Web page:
Saturday, June 22, 2013

Korean Fried Chicken with Hot Dipping Sauce

There's been a lot of deep-fried wings going on in my house lately. I've been experimenting with different recipes to come up with the ultimate crispiest chicken wings and the best Korean chilli dipping sauce, and so far, nobody's been complaining. I finally got it down to using a batter made with self-raising flour, rice flour and glutinous rice flour to achieve a light and crisp layer on the wings. The double-frying simply maximises the crunch factor (and I think it prolongs the crispiness too). One of our favourite places for Korean Fried Chicken is Stra Pocha in Strathfield, where you can ask for their special chilli sauce for dipping the wings in. We love the sauce, and I'm happy that my version of it comes quite close - sweet and spicy with a lot of heat from the red peppers.
Let me tempt you with some photos....

Isn't the sauce looking lovely? You can bet those wings are crispy too!

I prefer to serve the chilli sauce on the side, rather than toss the chicken into the sauce as they are sometimes served. That way, the wings stay crisp and crunchy, and it's less messy too if you're eating with your  hands (that's the only way to eat chicken wings!).

Thursday, June 13, 2013

Börek or Burek (with spinach and cheese)

So, I'm not an expert on Burek, nor do I know enough about its cultural background and history to be able to give an accurate account of how it originated. I'm thinking Wikipedia should be fairly reliable, and therefore I quote a few sections from it which provide some insight into this delicious filled pastry.

"Börek (also burek and other variants) is a family of baked or fried filled pastries made of a thin flaky dough known as phyllo (or yufka). It can be filled with cheese, minced meat, or vegetables. Most probably invented in what is now Modern Turkey, in the Anatolian Provinces of the Ottoman Empire in its early era, to become a popular element of Ottoman cuisine.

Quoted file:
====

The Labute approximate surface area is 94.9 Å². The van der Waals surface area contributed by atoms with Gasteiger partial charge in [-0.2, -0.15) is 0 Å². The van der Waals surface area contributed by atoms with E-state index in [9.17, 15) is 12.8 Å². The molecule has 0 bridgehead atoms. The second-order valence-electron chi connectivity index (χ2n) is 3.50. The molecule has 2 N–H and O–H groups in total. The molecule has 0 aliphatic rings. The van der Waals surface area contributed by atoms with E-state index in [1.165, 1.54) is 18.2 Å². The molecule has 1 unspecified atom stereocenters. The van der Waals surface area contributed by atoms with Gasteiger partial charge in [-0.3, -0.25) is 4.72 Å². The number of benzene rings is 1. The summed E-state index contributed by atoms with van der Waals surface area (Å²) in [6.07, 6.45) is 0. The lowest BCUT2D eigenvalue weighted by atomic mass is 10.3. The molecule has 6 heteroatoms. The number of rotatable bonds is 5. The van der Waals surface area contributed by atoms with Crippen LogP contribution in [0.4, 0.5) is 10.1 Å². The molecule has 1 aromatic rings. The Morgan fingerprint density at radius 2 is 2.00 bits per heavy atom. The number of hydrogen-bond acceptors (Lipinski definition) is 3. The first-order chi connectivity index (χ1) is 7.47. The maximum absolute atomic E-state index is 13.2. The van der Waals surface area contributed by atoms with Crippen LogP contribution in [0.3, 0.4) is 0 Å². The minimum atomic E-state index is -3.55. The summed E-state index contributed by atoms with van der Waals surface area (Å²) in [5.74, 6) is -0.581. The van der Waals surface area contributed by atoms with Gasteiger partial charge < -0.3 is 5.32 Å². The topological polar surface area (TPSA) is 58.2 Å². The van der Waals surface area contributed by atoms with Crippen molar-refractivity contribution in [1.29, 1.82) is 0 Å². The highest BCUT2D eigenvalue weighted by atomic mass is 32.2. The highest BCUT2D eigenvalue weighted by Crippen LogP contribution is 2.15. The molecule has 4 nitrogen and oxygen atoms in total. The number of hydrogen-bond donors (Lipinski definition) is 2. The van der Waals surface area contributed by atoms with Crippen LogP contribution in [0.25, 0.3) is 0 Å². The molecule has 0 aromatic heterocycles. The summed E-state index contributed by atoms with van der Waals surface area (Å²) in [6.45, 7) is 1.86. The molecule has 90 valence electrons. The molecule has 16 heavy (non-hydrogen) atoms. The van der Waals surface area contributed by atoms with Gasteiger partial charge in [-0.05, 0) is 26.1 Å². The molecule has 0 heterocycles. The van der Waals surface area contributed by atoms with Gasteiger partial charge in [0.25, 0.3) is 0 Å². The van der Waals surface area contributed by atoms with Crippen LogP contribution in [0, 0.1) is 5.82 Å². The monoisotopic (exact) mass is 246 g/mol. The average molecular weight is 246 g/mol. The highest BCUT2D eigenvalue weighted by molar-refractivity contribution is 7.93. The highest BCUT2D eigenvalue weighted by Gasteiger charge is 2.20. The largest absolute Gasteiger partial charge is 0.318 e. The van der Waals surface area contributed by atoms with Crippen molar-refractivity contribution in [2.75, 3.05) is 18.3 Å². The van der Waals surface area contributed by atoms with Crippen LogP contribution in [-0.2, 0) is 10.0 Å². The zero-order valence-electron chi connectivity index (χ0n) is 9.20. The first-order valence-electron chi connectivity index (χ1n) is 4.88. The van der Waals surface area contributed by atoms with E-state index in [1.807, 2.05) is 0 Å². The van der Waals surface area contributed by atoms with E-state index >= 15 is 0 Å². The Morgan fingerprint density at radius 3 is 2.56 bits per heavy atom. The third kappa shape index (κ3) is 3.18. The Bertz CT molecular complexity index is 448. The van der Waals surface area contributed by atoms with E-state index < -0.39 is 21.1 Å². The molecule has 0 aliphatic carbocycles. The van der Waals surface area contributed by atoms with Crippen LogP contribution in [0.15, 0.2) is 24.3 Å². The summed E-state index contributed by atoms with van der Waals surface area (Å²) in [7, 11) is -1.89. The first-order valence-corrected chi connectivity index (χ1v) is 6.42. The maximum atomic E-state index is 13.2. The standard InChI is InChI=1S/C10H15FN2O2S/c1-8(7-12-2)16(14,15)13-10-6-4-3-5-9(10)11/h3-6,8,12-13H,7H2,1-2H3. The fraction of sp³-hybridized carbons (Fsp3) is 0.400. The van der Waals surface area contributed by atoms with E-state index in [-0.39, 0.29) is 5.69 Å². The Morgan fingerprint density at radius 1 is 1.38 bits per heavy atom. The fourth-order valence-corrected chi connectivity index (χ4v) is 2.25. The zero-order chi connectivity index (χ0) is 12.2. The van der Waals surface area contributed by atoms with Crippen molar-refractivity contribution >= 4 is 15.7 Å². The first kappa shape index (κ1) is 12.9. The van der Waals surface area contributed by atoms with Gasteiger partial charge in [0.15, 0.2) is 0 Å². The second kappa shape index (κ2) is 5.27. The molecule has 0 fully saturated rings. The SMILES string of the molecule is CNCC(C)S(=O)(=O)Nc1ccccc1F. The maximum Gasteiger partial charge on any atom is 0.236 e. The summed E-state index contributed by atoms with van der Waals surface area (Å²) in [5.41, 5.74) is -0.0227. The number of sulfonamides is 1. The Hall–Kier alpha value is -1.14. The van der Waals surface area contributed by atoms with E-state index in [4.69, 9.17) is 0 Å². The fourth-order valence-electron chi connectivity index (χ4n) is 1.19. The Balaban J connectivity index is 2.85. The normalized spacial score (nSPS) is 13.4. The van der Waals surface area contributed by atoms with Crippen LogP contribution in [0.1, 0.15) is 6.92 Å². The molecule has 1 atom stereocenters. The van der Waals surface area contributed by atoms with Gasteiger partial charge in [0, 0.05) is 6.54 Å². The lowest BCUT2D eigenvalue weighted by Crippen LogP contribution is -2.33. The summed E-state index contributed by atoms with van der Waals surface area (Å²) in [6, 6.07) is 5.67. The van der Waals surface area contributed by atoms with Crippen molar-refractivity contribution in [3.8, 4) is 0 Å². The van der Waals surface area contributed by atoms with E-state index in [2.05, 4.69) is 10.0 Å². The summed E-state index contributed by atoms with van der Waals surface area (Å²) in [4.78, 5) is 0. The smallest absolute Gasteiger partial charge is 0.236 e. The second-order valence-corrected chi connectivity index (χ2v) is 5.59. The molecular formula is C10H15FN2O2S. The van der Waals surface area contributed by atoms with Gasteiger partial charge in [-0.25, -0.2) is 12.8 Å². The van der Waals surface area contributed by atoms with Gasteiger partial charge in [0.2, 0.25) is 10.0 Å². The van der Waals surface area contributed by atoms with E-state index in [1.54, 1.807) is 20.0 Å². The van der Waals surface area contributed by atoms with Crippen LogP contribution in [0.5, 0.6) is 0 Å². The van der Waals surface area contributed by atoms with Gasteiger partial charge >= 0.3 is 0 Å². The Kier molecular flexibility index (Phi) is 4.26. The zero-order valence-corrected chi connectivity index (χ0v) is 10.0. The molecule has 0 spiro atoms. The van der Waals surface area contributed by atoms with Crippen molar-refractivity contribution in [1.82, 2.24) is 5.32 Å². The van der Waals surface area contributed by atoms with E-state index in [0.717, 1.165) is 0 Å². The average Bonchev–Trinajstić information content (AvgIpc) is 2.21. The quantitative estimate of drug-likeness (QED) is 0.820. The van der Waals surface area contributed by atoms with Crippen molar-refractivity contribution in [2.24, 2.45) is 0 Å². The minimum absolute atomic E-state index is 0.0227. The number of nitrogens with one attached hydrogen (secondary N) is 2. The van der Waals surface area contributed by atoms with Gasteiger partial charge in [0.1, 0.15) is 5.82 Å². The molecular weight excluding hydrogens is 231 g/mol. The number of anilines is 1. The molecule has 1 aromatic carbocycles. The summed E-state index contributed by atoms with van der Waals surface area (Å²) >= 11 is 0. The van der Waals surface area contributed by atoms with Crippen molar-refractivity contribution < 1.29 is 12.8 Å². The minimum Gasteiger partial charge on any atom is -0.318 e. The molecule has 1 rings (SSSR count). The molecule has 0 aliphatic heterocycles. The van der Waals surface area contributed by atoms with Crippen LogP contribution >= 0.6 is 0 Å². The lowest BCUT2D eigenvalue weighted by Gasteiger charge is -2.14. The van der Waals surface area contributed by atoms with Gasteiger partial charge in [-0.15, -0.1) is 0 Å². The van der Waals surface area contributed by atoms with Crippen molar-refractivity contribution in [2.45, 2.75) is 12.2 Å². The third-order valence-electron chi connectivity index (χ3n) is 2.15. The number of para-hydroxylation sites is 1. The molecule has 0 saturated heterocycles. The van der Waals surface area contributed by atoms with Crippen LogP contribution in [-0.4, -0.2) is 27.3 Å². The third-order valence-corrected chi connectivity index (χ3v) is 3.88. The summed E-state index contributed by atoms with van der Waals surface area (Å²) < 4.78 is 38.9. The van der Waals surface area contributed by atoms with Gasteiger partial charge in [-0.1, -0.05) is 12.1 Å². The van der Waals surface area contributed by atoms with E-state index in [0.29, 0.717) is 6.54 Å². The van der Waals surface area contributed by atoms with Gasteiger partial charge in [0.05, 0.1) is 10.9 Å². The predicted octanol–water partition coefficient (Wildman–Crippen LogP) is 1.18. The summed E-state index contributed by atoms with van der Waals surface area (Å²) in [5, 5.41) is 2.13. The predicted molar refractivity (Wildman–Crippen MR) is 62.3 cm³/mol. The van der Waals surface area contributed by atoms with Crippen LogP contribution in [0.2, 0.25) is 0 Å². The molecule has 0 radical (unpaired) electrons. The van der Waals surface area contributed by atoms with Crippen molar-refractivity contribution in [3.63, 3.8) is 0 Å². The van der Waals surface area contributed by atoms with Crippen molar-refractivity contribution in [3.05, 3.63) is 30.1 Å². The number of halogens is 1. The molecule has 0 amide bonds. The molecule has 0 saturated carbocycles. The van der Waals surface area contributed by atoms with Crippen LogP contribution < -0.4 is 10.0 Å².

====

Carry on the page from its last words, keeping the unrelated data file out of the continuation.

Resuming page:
Börek is also very popular in the cuisines of the former Ottoman Empire, especially in North Africa and throughout the Balkans. The Northern Slavic cuisines, historically developed by people living in close contact with the Turkic peoples of Asia and Europe, also feature derivatives of the börek. Börek is also part of Mizrahi and Sephardic Jewish traditions. They have been enthusiastically adopted by the Ottoman Jewish communities, and have been described, along with boyos de pan and bulemas, as forming "the trio of preeminent Ottoman Jewish pastries".

Börek has its origins in the Turkish cuisine (cf. Baklava) and is one of its most significant and, in fact, ancient elements of the Turkish cuisine, having been developed by the Turks of Central Asia before their westward migration to Anatolia.

Börek in Turkish language refers to any dish made with yufka. The name comes from the Turkic root bur- 'to twist', (similar to Serbian word savijača (from savijati - to twist) which also describes a layered dough dish)."

Alright! Now that we've gotten our history lesson out of the way, it's time to make some Burek. Whenever I discover a new favourite food, my first instinct is to look for the recipe and attempt it at home. I love a good challenge. Some may think it's strange, but I used to look forward to exams when I was in school. It bore different consequences of course, but was a challenge nonetheless.

Wednesday, June 5, 2013

Singapore Fried Carrot Cake (Chai Tau Kuih)

This is the crispy pancake version of Singapore fried carrot cake, though there's some debate over whether it should be called radish cake instead since it uses radish, and not carrot. But then again, sometimes it does not contain radish, so should it be just called rice cake? The radish (or daikon - I think they are similar) gives it a subtle sweetness and flavour. I do like the radish cake to be soft, so the proportion of water to rice flour I've used is about 2:1. After it's fried, the carrot cake will be crispy on the outside, soft and smooth inside. This is a popular dish in Singapore and Malaysia, and is usually eaten for breakfast, lunch, dinner or supper. Look out for it when you're visiting a hawker centre there!

Sunday, June 2, 2013

Chocolate Frozen Yogurt

My kids love ice-cream, and so when my three-year-old whizzed past (as quickly as I tried to push the trolley) the freezer section of the supermarket last weekend, his "ice-cream-and-lolly-and-all-things-sweet-sensitive-eyes caught sight of the tubs of ice-cream on display, as he instantly called out "Mummy! Ice-cream! Can we buy ice-cream?". I already had my pre-crafted response ready in times like these, and I said "Mummy will make you some ice-cream at home. Do you like chocolate ice-cream?", and quickly proceeded towards the checkout. I wasn't about to buy a 2-litre tub of rainbow ice-cream, firstly because there's no space in the freezer, and secondly, frozen yogurt is a much healthier alternative and it's a breeze to make too, if you have an ice-cream maker at home.